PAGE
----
‘Caress of Steel‘ was the first Rush album that I had, and ‘Bastille Day‘ was the song I tried to learn first. Alex Lifeson played beautiful, loud, heavy guitar riffs, all churned into melodic songs with crazy sci-fi lyrics. Alex had the chords – I call them ‘golden chords’, with these droning, sustaining voicings that made his guitar playing symphonic. His sound was rich.

Epiphone | Tommy Thayer Electric Blue Les Paul Outfit Demo

“I saw Rush play at the Paramount Theater in Portland in the mid-’70s; you had me hanging on the edge of the stage, mesmerized by what I was hearing and seeing. Alex was regal with long shiny blond hair and bangs, rocking in front of a wall of Marshalls and Hiwatts. I realized then, ‘That’s what I want to do.’”

As Kiss is slowly going into their final tour, a somewhat of a scandal shook the Kiss community after Ace Frehley spoke up on Paul Stanley’s not-so-flattering comments about him. To those who may not know, Stanley explained that original Kiss members weren’t welcome for a performance for their 2014 Rock and Roll Hall of Fame induction ceremony. To add salt to the wound, he said:

“Because we had too much pride in this lineup, which is Kiss, and has been Kiss for 20 years. It’s not newcomers. This is the band. We’ll be back in the stadiums of South America next month. We were there five months ago. We were in Japan. This is the band that has carried the flag and taken it, really, to another level. This is the band I always dreamed it would be, and for us to go onstage…”


“They were demanding, quite honestly, that we play with the two original guys, Peter [Criss] and Ace [Frehley], and at this point, that would be demeaning to the band, and also would give some people confusion. ‘Cause if you saw people on stage who looked like Kiss but sounded like that, maybe we should be called Piss.”

Angered by these comments, Frehley said in an interview:

“But as far as what he said on Howard Stern, I’m going to make a statement to Paul Stanley right now. And Paul, if you’re not listening, I’m sure one of your associates in the KISS group are. And I’m telling you that I want my formal apology for what you said and a retraction and an apology within seven days.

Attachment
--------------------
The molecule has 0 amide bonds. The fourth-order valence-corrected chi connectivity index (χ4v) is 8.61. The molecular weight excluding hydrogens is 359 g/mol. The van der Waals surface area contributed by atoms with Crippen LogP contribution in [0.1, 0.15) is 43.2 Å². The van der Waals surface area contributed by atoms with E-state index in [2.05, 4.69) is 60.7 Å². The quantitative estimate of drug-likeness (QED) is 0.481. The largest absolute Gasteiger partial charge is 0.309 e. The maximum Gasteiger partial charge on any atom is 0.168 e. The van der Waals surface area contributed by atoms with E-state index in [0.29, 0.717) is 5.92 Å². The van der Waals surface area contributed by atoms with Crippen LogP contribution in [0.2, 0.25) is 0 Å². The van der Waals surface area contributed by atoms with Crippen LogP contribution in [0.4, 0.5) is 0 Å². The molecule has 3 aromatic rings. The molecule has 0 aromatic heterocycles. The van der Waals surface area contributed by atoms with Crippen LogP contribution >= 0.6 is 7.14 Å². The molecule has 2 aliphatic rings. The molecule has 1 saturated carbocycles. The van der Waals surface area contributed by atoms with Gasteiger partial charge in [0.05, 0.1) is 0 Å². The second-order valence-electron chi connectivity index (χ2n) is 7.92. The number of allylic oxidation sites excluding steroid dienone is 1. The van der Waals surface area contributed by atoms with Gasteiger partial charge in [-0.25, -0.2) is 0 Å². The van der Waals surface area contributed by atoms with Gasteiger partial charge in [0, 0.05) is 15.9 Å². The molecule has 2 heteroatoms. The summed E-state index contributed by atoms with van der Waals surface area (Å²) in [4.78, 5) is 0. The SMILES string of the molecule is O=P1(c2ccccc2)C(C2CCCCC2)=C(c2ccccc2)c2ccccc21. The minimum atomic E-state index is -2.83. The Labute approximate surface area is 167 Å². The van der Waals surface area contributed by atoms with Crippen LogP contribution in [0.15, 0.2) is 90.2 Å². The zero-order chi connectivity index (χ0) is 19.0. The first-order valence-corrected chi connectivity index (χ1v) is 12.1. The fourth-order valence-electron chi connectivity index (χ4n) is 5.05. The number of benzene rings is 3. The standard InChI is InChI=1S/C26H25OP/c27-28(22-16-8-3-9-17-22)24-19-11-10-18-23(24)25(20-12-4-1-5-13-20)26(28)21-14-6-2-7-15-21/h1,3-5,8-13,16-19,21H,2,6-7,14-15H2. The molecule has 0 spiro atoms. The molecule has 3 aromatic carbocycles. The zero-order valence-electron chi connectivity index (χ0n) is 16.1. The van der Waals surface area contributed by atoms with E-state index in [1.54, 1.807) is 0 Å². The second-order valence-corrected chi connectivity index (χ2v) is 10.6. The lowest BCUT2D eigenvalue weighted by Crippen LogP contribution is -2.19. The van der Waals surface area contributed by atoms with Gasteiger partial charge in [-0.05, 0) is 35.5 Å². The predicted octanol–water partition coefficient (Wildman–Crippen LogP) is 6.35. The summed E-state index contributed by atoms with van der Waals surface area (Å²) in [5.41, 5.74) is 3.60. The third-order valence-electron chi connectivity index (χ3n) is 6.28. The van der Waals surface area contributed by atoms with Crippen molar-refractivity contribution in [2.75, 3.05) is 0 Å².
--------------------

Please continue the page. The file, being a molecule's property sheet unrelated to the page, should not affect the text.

“And if I don’t get that within seven days, I’m coming back on Ed Trunk’s show and I’m gonna tell some dirt that nobody knows about Paul and Gene that I’ve always kept to myself because I’m the kind of guy who doesn’t talk about this. I like to talk about the positive stuff.

“You’ve read my book. You’ve read Paul’s book. You’ve read Peter’s book. A lot of times those guys are just throwing people under the bus. I mean, in Paul’s book, he even threw Gene under the bus.

Kiss Live In Helsingborg Full Concert 2022

“What I tried to do was have a fun, entertaining book with interesting stories, and this is the way I am. I’m not the kind of guy who kisses and tells. When it comes to negativity, and we’ve all done things that we regret over the years — it’s there.

“I have a 120-page manuscript that I wrote after I finished my book. My attorney has it in a safety deposit box. God forbid anything happens to me. My attorney is instructed to release it to The New York Times, Rolling Stone, API [sic], everybody.”

“So they can’t intimidate me with trying to hurt me or say, ‘You’d better not say anything about me live on the radio.’ Because then they’re totally screwed. Their careers will be ruined.”

Photos: Ash Newell (Tommy Thayer live2012), Tilly Antoine (Ace Frehley 2008 (cropped))


  • David Slavkovic

    David always planned for music to be nothing more than a hobby. However, after a short career as an agricultural engineer he ended up news editor at KillerGuitarRigs, senior editor at, as well as a freelance contributor to online magazines such as GuitaristNextdoor.